There seems to be an increasing relief in Doc Rivers’ voice when he talks about why his team has the second-best record in the NBA, behind only San Antonio.
Here’s something to take: The core of Paul Pierce [stats], Ray Allen, Kevin Garnett and Rajon Rondo [stats] not only has remained on the floor but has conspired to play the best two-way basketball in the league.
What follows are grades for an inspirational first half in the NBA meat grinder:
The Celtics captain has had better seasons, but it’s hard to carry the debate too far when you consider how efficient the offense has been. He remains one of the most inventive, relentless scorers in the league and the Celtic most capable of taking over a game offensively.
He leads the NBA in assists, is second in steals and has provided the Celtics with their best moments when he’s at his best. Perhaps no other player in the league can affect a game as much without scoring, though that’s not a theory he should want to test too much. Though he occasionally passes up makable shots for that next assist, it’s hard to argue with the results. He’s also hitting more jumpers, which is his next frontier.
When Rajon Rondo has found him early, O’Neal generally has staked the Celtics to a rock-solid advantage. He’s creaky, and the floor boards groan when he falls, but Shaq has made the life of Kevin Garnett, especially, a dream just through his presence. He’s averaging 20.7 minutes per game and it’s clear the experiment has worked here, unlike last year when the veteran center joined LeBron James in Cleveland. Most of all, Shaq seems to respect his surroundings — something else that didn’t happen with the Cavaliers. He’ll continue to get all the rest he needs to guarantee optimum court time come April.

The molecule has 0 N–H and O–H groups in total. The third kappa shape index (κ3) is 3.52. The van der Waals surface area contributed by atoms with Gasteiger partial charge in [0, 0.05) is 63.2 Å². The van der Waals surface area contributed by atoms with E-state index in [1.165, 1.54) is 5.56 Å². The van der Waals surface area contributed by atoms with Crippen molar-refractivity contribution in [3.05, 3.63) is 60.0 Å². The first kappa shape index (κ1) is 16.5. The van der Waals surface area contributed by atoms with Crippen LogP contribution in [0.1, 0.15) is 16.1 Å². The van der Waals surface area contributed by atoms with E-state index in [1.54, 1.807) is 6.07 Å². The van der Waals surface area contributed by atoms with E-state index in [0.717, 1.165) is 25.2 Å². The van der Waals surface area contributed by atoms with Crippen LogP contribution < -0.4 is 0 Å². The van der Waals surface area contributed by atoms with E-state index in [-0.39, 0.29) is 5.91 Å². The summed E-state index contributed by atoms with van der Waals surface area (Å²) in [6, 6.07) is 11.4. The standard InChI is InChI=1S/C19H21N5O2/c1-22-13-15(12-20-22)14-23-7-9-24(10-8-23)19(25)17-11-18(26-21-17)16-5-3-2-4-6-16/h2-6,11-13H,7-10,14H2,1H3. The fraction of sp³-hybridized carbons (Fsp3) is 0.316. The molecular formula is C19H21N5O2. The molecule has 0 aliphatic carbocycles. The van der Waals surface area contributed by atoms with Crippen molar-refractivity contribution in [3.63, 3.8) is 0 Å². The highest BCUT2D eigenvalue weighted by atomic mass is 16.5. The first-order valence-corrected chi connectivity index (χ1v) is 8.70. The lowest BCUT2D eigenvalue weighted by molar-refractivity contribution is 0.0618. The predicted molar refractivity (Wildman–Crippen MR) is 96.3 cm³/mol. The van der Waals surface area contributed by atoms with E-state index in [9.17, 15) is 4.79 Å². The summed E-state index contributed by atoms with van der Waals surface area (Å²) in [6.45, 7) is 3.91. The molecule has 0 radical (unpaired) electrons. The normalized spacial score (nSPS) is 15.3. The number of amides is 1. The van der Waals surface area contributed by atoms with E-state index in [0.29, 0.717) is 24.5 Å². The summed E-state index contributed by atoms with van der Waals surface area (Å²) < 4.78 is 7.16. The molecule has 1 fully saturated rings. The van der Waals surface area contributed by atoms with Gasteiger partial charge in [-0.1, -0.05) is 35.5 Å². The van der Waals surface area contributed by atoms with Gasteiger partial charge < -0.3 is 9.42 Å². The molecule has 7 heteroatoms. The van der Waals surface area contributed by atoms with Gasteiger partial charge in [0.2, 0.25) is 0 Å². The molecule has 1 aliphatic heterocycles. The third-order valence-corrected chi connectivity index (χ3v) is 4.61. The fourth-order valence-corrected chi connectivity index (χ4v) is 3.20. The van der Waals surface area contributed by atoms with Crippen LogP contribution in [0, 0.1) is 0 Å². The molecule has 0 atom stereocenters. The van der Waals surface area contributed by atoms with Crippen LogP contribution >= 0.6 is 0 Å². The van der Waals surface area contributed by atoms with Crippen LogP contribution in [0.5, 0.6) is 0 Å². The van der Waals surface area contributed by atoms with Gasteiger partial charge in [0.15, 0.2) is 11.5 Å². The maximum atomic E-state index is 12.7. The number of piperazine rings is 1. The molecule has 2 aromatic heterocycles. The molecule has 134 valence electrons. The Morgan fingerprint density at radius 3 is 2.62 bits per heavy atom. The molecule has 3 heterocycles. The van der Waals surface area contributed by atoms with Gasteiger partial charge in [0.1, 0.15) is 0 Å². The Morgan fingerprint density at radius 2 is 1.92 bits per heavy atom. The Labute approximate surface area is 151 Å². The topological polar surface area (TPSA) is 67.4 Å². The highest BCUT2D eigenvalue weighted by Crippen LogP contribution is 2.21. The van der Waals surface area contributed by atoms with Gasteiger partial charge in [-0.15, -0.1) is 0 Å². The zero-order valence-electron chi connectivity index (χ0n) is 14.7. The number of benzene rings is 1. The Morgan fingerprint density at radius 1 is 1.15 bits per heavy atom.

Feel free to wrangle over the time-worn debate that Garnett, who’s averaging less than 15 points (14.9) for the second straight season, should spend more time scoring in the paint. But the Celtics aren’t the Eastern Conference leaders without his ability to orchestrate one of the best defenses in basketball like a barking middle linebacker. His abrasive nature seems to be at an all-time high, considering the number of people — players and others — who have called Garnett out this season. But Doc Rivers’ message on this is clear: Don’t go changin’.
Big Baby still can get lost. Let him hit one too many 20-footers, and he goes from one of this team’s best energy players to a scrapper who has lost sight of his role. But he’s played well enough to warrant serious discussion for the league’s Sixth Man Award. The 39 charges he’s taken offer a tangible window into Davis’ intangible benefits. When he worried aloud about his role on media day, he should have just underlined “all of the above.” Eighty percent of the time he’s simply done what’s needed, whether it’s rebounding (one of those areas where he can drift) or guarding 7-footers. He’s become remarkably good in the latter area, which shouldn’t be underestimated considering the Celtics’ season-long health issue in the paint.
It’s hard to conceive of a more efficient scorer in the league right now. Percentage-wise, Allen is shooting well above his overall (50 vs. 45) and 3-point (46 vs. 40) career averages. That he now owns the NBA’s career 3-point record is a nice reward, but the bigger deal is his ongoing status, at age 35, as the league’s best pure shooter. The hidden bonus is the energy he expends every night guarding one of the best scorers on the opposing team. He’s a vital part of this team’s Kobe Bryant game plan.